Studies show that women diagnosed with breast cancer have several unmet mental, emotional, physical and lifestyle needs.
After undergoing breast cancer related treatment, women may find that they have limited range of motion, strength and dexterity in their upper body. Something as simple as carrying bags of groceries out of the store then into the home is not so effortless anymore.
Meal delivery services may be a source of independence for women who are single and in partnerships. Meal delivery services offer gift packages for singles and couples. Many services include health options which are great for women going through therapy and who benefit from a healthy diet.
Meal preparation is another way to plan ahead for the week. Cooking healthy and simple meals (meat, vegetables, brown rice) in advance, reduces the amount of time it takes for women to plan and then cook for themselves or their family. Although it may not be easy to accept help at first, friends and family members may offer to prepare and deliver meals, drive to and from treatment, help with the children or complete daily tasks around the home, like laundry and cleaning. If the help is there, the person in treatment may carry out their own daily routine without rush or risking injury.
In addition, many women report psychological change during treatment. Individualized and group therapy may benefit women experiencing mental change, doubt or frustration. There are also support groups in local areas throughout the country. Social implications may occur during treatment. Social groups provide women in treatment or recovery with a safe, comfortable outlet where they can express their experiences, feelings and concerns.
Partnerships have been reported to be impacted by a breast cancer diagnosis. For single women, there is difficulty in telling a new partner about a health condition. For married women, home life and daily tasks may be shifted to their partner. Fertility may also be impacted through the process of treatment. An area of concern for women in treatment is sexual dysfunction or change in sex life. During and after breast cancer treatment, women have reported their oncologist did not counsel them through changes in intimacy and sexuality or provide thorough educational resources.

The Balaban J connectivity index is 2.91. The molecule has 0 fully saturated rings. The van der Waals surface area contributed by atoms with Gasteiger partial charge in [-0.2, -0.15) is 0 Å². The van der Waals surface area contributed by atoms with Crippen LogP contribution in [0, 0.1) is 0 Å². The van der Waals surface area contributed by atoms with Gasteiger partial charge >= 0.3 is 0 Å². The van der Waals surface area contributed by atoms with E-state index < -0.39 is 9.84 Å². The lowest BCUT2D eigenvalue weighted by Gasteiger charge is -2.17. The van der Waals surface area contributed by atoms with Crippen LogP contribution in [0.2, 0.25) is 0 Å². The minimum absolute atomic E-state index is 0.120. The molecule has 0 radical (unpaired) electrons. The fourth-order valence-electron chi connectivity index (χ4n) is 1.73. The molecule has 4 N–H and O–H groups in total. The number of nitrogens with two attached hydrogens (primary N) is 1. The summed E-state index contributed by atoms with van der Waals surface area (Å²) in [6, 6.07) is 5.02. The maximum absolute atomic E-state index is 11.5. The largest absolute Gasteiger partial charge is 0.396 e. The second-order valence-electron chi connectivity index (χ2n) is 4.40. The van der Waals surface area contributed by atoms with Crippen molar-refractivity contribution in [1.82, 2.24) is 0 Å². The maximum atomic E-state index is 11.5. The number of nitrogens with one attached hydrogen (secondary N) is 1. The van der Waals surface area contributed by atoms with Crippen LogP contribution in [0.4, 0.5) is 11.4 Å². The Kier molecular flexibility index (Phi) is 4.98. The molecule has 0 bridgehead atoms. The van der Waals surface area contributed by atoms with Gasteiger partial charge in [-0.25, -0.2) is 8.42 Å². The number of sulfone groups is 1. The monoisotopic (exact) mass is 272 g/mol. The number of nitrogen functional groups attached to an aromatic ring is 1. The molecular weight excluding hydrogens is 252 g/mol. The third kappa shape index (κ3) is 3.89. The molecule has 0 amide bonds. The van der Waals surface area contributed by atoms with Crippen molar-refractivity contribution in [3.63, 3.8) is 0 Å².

Furthermore, partners and caretakers of people living with breast cancer must take time to care for themselves. As a caretaker of someone with breast cancer, it is important to keep a healthy diet and exercise. Men speaking to other males who have wives with breast cancer, are able to express their emotions and fears. The caretaker's own feelings and concerns should not go unaddressed.
Maintaining a routine is highly important for women confronted with breast cancer treatment. If medication is part of a woman’s course of treatment, timing is crucial. Medications must be taken on certain days and times (taking pills late may cause harsh side effects). Keeping a calendar can remind people of times they should be taking their medication and of doctor’s visits or treatment appointments.
Bringing along a friend or life partner to health related appointments may bring comfort to the person with breast cancer. Also, friends and family want to take notes of what health care professionals say. In addition, the person with breast cancer may want to keep a list of questions about their condition. Healthcare appointments can be nerve-racking in the moment so creating an ongoing list of questions on a daily basis can of reference during visits.
Vaziri, Sh, and F Lotfi Kashani. “Sexuality after Breast Cancer: Need for Guideline.” Iranian Journal of Cancer Prevention, Cancer Research Center, Shahid Beheshti University of Medical Sciences, www.ncbi.nlm.nih.gov/pmc/articles/PMC4352520/.
“‘I Call Her My Warrior:’ A Husband’s Perspective on Breast Cancer.” Healthline, www.healthline.com.